Monday, February 22, 2016

A Round-up Of Horses - The W.E. Mason Carousel at Oak Meadows Park, Los Gatos, CA

This is the first in a series about antique carousels in the San Francisco Bay Area.

The W.E. Bill Mason Carousel in Oak Meadow Park, Los Gatos was originally manufactured by a British company (Savage Brothers Ltd) in 1910. It rotates clockwise, with the left side of the horse facing outward, (same as driving on the left) and so was called a roundabout instead of a merry-go-round or carousel. Carousels manufactured in the USA rotate counterclockwise. This is just one of the many tidbits I picked up researching carousels.

Here's another tidbit; the outside of the outer horse is called the "romance side" because that is the side most visible to spectators. The romance side has more ornamentation, often including glass-paste jewels or a  carved animal on the trappings.

When this roundabout was manufactured, the Savage company wasn't doing too well and they were getting near the end of their inventory of carved horses. So they rounded up horses from other manufacturers and produced a carousel of dissimilar horses. For instance, the outside row has horses carved by Gustave Bayol, France's most famous carousel carver. The middle row horses had to be replaced sometime in the 1930s. That row now has five horses by CW Parker, two by Charles Dare and two by Armitage-Herschel. The inside row has horses by G&L Lines.
What does this mean? It means that the style of horse in each row is completely different, which I believe is unusual for most carousels.

Look at the above picture. Do you see the sign? "So sorry, ladies must ride astride!" Women in the early 20th century were still expected to sit sidesaddle and wear a skirt.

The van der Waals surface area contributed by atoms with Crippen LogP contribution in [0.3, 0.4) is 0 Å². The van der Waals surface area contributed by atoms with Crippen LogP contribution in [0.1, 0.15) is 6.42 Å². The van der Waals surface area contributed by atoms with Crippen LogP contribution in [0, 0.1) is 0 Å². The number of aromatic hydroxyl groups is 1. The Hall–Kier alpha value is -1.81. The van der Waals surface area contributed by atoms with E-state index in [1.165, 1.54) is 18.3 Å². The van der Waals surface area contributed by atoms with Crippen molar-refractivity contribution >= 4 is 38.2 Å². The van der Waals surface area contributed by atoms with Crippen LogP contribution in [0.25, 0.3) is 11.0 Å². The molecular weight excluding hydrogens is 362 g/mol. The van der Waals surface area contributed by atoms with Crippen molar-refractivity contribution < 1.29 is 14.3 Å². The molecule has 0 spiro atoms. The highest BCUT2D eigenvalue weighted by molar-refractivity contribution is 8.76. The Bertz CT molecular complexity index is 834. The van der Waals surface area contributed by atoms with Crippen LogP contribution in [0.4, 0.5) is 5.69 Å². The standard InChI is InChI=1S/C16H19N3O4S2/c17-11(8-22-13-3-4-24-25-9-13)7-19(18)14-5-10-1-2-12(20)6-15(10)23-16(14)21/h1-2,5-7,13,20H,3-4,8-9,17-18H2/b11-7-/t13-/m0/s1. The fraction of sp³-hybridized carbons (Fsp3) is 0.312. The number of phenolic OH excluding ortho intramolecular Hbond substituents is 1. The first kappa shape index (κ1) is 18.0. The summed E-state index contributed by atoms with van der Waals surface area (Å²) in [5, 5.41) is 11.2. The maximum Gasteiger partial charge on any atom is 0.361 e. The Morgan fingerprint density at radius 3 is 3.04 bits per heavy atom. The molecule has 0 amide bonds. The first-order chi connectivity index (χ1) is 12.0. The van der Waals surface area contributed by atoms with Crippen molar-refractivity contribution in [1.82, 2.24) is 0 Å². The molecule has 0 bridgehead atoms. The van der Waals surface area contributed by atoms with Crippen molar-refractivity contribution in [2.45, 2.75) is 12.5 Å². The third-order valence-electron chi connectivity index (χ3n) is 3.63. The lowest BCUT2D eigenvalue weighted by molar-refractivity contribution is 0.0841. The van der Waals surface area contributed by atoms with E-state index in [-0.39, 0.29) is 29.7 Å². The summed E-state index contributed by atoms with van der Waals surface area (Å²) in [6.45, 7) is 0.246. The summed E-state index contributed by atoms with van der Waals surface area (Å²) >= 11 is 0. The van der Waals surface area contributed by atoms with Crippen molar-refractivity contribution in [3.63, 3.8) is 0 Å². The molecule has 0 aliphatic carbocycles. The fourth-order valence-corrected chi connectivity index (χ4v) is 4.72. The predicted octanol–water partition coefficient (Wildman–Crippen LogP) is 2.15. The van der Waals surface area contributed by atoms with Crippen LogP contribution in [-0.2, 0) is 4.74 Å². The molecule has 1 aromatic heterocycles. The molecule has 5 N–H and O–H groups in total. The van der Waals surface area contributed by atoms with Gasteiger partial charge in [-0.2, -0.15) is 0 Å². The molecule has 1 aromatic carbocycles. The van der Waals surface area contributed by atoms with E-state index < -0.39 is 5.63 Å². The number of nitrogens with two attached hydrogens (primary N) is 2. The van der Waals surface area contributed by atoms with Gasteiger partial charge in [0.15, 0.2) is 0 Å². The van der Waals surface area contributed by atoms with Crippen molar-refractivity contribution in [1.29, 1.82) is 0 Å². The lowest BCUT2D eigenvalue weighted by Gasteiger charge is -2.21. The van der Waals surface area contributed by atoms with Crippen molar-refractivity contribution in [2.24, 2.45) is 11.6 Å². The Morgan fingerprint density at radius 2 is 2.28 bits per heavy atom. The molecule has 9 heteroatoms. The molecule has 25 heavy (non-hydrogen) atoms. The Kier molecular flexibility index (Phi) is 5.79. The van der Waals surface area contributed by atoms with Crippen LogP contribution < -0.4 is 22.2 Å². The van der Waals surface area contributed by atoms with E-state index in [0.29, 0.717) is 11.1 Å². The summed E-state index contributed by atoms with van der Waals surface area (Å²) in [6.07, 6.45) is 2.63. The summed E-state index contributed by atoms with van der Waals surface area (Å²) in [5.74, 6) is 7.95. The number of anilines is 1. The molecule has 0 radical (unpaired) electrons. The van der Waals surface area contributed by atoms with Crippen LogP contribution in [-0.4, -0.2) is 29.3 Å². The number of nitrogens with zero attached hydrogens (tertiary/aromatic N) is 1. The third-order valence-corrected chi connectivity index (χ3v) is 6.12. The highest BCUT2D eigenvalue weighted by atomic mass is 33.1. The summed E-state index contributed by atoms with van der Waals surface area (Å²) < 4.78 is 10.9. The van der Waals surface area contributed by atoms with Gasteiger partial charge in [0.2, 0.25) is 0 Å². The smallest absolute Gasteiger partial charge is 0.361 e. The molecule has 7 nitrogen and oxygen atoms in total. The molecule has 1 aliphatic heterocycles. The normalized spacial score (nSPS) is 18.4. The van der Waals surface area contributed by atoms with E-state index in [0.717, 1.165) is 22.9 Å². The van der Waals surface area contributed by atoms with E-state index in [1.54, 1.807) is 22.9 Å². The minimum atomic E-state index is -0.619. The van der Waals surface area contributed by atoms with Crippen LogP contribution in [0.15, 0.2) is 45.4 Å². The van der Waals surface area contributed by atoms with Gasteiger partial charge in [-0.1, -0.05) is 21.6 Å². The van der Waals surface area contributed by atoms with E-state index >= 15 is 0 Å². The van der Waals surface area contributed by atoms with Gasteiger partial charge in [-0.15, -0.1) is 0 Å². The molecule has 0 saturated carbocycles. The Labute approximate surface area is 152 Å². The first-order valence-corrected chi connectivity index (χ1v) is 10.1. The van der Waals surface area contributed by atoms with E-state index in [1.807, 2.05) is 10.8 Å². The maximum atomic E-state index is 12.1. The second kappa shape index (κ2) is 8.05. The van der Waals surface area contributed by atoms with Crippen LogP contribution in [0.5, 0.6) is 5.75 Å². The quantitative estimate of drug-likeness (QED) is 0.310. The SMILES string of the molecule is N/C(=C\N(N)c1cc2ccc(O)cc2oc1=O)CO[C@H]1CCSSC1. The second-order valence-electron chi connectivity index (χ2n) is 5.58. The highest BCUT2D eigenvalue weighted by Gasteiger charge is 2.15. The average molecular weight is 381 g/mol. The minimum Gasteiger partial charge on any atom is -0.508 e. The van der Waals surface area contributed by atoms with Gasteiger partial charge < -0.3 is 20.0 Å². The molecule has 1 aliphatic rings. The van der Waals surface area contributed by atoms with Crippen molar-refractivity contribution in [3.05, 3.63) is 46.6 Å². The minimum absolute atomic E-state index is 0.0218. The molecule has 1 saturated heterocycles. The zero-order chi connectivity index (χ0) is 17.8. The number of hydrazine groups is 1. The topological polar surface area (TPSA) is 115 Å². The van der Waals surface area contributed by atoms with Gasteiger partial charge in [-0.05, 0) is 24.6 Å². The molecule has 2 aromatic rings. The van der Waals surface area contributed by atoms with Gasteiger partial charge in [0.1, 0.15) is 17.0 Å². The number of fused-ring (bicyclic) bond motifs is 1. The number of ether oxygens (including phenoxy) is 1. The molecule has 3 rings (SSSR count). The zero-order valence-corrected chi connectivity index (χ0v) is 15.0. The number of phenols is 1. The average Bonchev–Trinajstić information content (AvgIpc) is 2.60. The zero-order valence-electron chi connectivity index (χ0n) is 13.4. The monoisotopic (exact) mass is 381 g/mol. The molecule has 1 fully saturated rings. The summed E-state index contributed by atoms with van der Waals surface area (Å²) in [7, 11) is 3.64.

By the way, this roundabout was originally created for the Panama-Pacific Exhibition held in San Francisco in 1915. After the exhibition, the roundabout was sold to a traveling circus. In the 1930s, it was sold to the Foley & Burk Shows traveling carnival. It was retired in 1967 and given a new life in 1980 when it was purchased by the Billy Jones Wildcat Railroad and brought to Oak Meadow Park.  An all volunteer team spent ten years restoring the horses and machinery. Local artists painted panels to hide the inner machinery and complete this work of art.

They even added a replicated Wurlitzer organ to make it more authentic. (future blog about carousels and Wurlitzer organs coming soon).  Unfortunately, the organ is a bit fragile so they usually play recorded music.

There are 30 horses in all (one inside one a replica made of fiberglass) and two carriages. You will usually see at least one carriage on an antique carousel; they were originally placed there for those who wanted a calmer ride.

 And one more tidbit - some of the horses have tails made of real horsehair, like this one.

You can visit the Bill Mason Carousel in Oak Meadows Park and ride the carousel for just $2.

Winter Schedule: November 1 to March 14th, Sat and Sun 11 to 3.